Table 1
Optimization for reaction conditions of intermediate 4.

Target products 5a-s, 6a-e were synthesized from compound 4 and acyl chloride (Scheme 2). For substituted phenyl amide, different substituents were introduced into phenyl ring including halogen, methyl, methoxyl, cyano, trifluoromethoxyl and so on. The spectrum data of representative compound 4 and 6a were given as follows.

6-Amino-1-((6-chloropyridin-3-yl)methyl)-8-nitro-2, 3-dihydroimidazo[1,2-a]pyridin-5(1H)-one (4). Red powder, yield 49.3%; IR (KBr, cm-1): 3436, 3337, 1671, 1630, 1574, 1449, 1396, 1332, 1274, 1236, 1203; Mp 181.9–182.4 ℃; 1H NMR (400 MHz, DMSO-d6): δ 8.40 (d, 1H, J = 2.4 Hz), 7.86 (dd, 1H, J1 = 2.4 Hz, J2 = 8.4 Hz), 7.52 (d, 1H, J = 8.4 Hz), 7.03 (s, 1 H), 4.91 (s, 2H), 4.70 (s, 2H), 4.13–3.83 (m, 4H); 13C NMR (100 MHz, DMSO-d6): δ 157.0, 149.6, 149.4, 146.6, 139.4, 132.6, 129.9, 124.5, 114.7, 106.7, 52.6, 51.2, 43.7; HRMS (ESI+) calcd. for C13H12ClN5O3 (M + Na)+: 344.0526; Found: 344.0521.

N-(1-((6-Chloropyridin-3-yl)methyl)-8-nitro-5-oxo-1, 2, 3, 5- tetrahydroimidazo[1,2-a]pyridin-6-yl)acetamide (6a). Yellow powder, yield 93.0%; IR (KBr, cm-1): 3481, 1651, 1619, 1526, 1466, 1400, 1320, 1284; Mp 220.7–222.0 ℃; 1H NMR (400 MHz, DMSO-d6): δ 8.97 (s, 1H), 8.38 (s, 1H), 7.81-7.77 (m, 2H), 7.37 (d, 1H, J = 8.0 Hz), 4.74 (s, 2H), 4.27–3.82 (m, 4H); 13C NMR (100 MHz, DMSO-d6): δ 168.5, 156.1, 151.7, 149.0, 146.6, 138.7, 129.7, 124.8, 120.5, 119.3, 115.0, 52.5, 50.2, 43.1, 24.5; HRMS (EI+) calcd. for C15H1435ClN5O4 (M)+: 363.0734; Found: 363.0730; Calcd. for C15H1437ClN5O4 (M)+: 365.0705; Found: 365.0729.

Bioassays were performed on representative test organisms grown in the laboratory. The insecticidal activities of the synthetic compounds against Tetranychus cinnabarinus, Aphis craccivora, Prodenia litura and Nilaparvata lugens were tested according to our previous reported procedure [26-28], and detailed procedures are given in the Supporting information.

The results of bioassay are depicted in Table 2, precursor compound 4 showed 100% mortality against A. craccivora and N. lugens at 500 mg/L. Compounds 5a-s, 6a-e were the derivatives of compound 4. No substituent (5a), moderate electron-donating and electron-withdrawing (5c, 5g, 5h) had good activity against A. craccivora and N. lugens. However, electron-withdrawing Cl group (5b) and strong electron-donating (5d, 5e), showed low activity. Meanwhile, when introducing disubstituted and polysubstituted groups into benzene ring except 5i, 5l, 5m, 5n, 5o, 5p, 5q, the other compounds exhibited the insecticidal activity. For aliphatic amide, derived alkyl groups (6a, 6b, 6e) exhibited 90%–100% mortality against A. craccivora and N. lugens. Compounds 5f, 5s and 6a showed 95% mortality against T. cinnabarinus. Among them, only 6a still kept the activity against A. craccivora and N. lugens, besides T. cinnabarinus.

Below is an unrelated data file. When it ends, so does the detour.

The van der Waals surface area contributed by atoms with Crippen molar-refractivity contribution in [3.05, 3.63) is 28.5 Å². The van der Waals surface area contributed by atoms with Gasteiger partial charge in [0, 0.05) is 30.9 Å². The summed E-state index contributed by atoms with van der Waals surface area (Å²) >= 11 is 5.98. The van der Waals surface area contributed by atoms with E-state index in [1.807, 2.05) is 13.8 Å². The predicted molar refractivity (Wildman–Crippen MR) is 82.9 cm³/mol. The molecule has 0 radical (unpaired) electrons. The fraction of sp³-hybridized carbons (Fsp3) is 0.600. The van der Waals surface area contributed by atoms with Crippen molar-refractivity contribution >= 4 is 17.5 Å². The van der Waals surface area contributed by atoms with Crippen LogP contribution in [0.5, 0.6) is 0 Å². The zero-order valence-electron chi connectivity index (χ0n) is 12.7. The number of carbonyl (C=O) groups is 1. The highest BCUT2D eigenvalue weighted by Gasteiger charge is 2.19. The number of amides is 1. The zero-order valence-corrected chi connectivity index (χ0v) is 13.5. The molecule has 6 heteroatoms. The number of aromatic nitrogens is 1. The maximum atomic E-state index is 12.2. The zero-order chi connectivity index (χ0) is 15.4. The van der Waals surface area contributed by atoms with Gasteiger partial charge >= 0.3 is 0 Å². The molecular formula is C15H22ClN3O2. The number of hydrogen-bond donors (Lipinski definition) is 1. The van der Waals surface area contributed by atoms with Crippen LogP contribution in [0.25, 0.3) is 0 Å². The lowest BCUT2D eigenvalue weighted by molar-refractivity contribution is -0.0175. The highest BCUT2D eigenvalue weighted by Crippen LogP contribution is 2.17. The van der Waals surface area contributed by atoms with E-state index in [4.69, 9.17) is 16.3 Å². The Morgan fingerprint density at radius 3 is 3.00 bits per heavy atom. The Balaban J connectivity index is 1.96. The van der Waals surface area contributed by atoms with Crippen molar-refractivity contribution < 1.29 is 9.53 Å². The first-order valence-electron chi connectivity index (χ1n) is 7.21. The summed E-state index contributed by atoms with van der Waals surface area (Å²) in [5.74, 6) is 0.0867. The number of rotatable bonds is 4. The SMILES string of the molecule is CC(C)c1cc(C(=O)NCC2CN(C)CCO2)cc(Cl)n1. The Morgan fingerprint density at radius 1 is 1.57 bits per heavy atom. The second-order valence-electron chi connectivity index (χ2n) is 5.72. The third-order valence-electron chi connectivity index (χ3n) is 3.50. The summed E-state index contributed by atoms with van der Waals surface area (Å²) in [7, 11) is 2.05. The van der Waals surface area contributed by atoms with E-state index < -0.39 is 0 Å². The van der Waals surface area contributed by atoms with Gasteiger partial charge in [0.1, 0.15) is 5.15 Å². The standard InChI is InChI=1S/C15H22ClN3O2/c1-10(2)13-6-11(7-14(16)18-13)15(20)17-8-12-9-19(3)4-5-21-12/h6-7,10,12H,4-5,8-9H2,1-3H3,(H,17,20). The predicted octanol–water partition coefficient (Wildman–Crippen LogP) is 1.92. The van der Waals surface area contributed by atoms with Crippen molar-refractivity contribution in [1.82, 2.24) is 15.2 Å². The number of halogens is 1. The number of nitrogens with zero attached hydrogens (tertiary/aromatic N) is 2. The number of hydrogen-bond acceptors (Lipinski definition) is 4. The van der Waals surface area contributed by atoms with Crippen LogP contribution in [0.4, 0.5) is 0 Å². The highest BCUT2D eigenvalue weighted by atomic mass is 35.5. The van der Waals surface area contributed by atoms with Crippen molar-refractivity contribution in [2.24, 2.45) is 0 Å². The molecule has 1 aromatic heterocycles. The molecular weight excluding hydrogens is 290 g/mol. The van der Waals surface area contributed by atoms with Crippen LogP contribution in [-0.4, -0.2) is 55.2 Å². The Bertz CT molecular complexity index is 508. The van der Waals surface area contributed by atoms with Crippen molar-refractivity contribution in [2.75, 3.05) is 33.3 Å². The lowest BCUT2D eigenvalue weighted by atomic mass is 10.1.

Table 2
Insecticidal activity test result of targeted compounds (500 mg/L).

Furthermore, the compounds with 100% mortality at 500 mg/L compounds 4, 5a, 5c, 5g, 5h, 5j, 5r, 6b, 6e were selected to investigate their activity at lower concentration. As shown in Table 3, the result was undesirable, most compounds almost completely lost the activity except 5c and 6b which exhibited 100% mortality against N. lugens at 100 mg/L. But when the concentration further decreased, the bioactivity of 5c and 6b sharply decreased and disappeared completely. To our surprise, precursor compound 4 kept its activity at 4 mg/L and the bioactivity still reached 70% and 100% mortality against A. craccivora and N. lugens, respectively. It meant that it could be used as a lead for further derivation.

Table 3
Insecticidal activity of some targeted compounds against A. craccivora and N. lugens.

In summary, we have developed an efficient synthetic approach of bicyclic pyridone 4 starting from 2 and 2-aminoacetic acid methyl ester hydrochloride, which can be used to synthesize various bicyclic pyridones by the replacement of chloropyridine ring. And then a series of amidation derivatives of 4 were synthesized. Their structures were characterized by 1H NMR, 13C NMR, 19F NMR and HRMS. The bioassays showed that some of the target compounds exhibited excellent insecticidal activities against brown planthopper (N. lugens) (4, 5a, 6b, 6e), cowpea aphids (A. craccivora) (4, 5a, 5c, 5g, 5h, 5j, 5r, 6b, 6e) and T. cinnabarinus (5f, 5s, 6a) at 500 mg/L. Despite the activities of most derivatives were undesirable at low concentration, precursor compound 4 kept high activity and broad insecticidal spectra on N. lugens and A. craccivora and could be used as the lead for further derivation. The further structural optimizations are in progress.


This work was financial supported by the National Key Research Program of China (No. 2017YFD0200500), National Natural Science Foundation of China (No. 21672061). This work was also supported by the Fundamental Research Funds for the Central Universities (No. 222201718004).

Appendix A. Supplementary data

Supplementary data associated with this article can be found, in the online version, at